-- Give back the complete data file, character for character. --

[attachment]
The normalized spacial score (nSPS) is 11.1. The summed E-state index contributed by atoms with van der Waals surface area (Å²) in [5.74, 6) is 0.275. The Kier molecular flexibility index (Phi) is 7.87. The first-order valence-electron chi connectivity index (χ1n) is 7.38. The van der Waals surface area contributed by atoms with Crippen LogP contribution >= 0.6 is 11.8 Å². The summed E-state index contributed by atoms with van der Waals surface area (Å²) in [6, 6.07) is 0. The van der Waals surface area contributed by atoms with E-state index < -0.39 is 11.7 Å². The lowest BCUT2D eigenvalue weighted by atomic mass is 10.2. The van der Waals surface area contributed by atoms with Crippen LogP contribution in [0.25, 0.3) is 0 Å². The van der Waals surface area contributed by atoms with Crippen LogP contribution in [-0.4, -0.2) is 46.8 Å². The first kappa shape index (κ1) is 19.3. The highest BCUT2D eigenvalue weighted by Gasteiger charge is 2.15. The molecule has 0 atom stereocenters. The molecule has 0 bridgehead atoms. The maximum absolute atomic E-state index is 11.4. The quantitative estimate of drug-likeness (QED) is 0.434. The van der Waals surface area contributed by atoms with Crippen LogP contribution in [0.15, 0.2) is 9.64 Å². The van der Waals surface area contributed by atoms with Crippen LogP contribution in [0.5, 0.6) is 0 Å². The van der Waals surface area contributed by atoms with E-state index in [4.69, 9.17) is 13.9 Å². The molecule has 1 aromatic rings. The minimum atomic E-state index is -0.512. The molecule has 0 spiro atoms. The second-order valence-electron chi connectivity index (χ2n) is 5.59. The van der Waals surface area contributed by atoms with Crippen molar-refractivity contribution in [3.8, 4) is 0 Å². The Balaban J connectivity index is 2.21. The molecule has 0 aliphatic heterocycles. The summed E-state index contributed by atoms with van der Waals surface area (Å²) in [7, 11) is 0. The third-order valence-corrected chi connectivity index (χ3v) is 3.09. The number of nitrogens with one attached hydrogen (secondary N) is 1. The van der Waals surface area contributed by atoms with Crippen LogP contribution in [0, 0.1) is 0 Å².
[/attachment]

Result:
The normalized spacial score (nSPS) is 11.1. The summed E-state index contributed by atoms with van der Waals surface area (Å²) in [5.74, 6) is 0.275. The Kier molecular flexibility index (Phi) is 7.87. The first-order valence-electron chi connectivity index (χ1n) is 7.38. The van der Waals surface area contributed by atoms with Crippen LogP contribution >= 0.6 is 11.8 Å². The summed E-state index contributed by atoms with van der Waals surface area (Å²) in [6, 6.07) is 0. The van der Waals surface area contributed by atoms with E-state index < -0.39 is 11.7 Å². The lowest BCUT2D eigenvalue weighted by atomic mass is 10.2. The van der Waals surface area contributed by atoms with Crippen LogP contribution in [0.25, 0.3) is 0 Å². The van der Waals surface area contributed by atoms with Crippen LogP contribution in [-0.4, -0.2) is 46.8 Å². The first kappa shape index (κ1) is 19.3. The highest BCUT2D eigenvalue weighted by Gasteiger charge is 2.15. The molecule has 0 atom stereocenters. The molecule has 0 bridgehead atoms. The maximum absolute atomic E-state index is 11.4. The quantitative estimate of drug-likeness (QED) is 0.434. The van der Waals surface area contributed by atoms with Crippen LogP contribution in [0.15, 0.2) is 9.64 Å². The van der Waals surface area contributed by atoms with Crippen LogP contribution in [0.5, 0.6) is 0 Å². The van der Waals surface area contributed by atoms with E-state index in [4.69, 9.17) is 13.9 Å². The molecule has 1 aromatic rings. The minimum atomic E-state index is -0.512. The molecule has 0 spiro atoms. The second-order valence-electron chi connectivity index (χ2n) is 5.59. The van der Waals surface area contributed by atoms with Crippen molar-refractivity contribution in [3.8, 4) is 0 Å². The Balaban J connectivity index is 2.21. The molecule has 0 aliphatic heterocycles. The summed E-state index contributed by atoms with van der Waals surface area (Å²) in [7, 11) is 0. The third-order valence-corrected chi connectivity index (χ3v) is 3.09. The number of nitrogens with one attached hydrogen (secondary N) is 1. The van der Waals surface area contributed by atoms with Crippen LogP contribution in [0, 0.1) is 0 Å².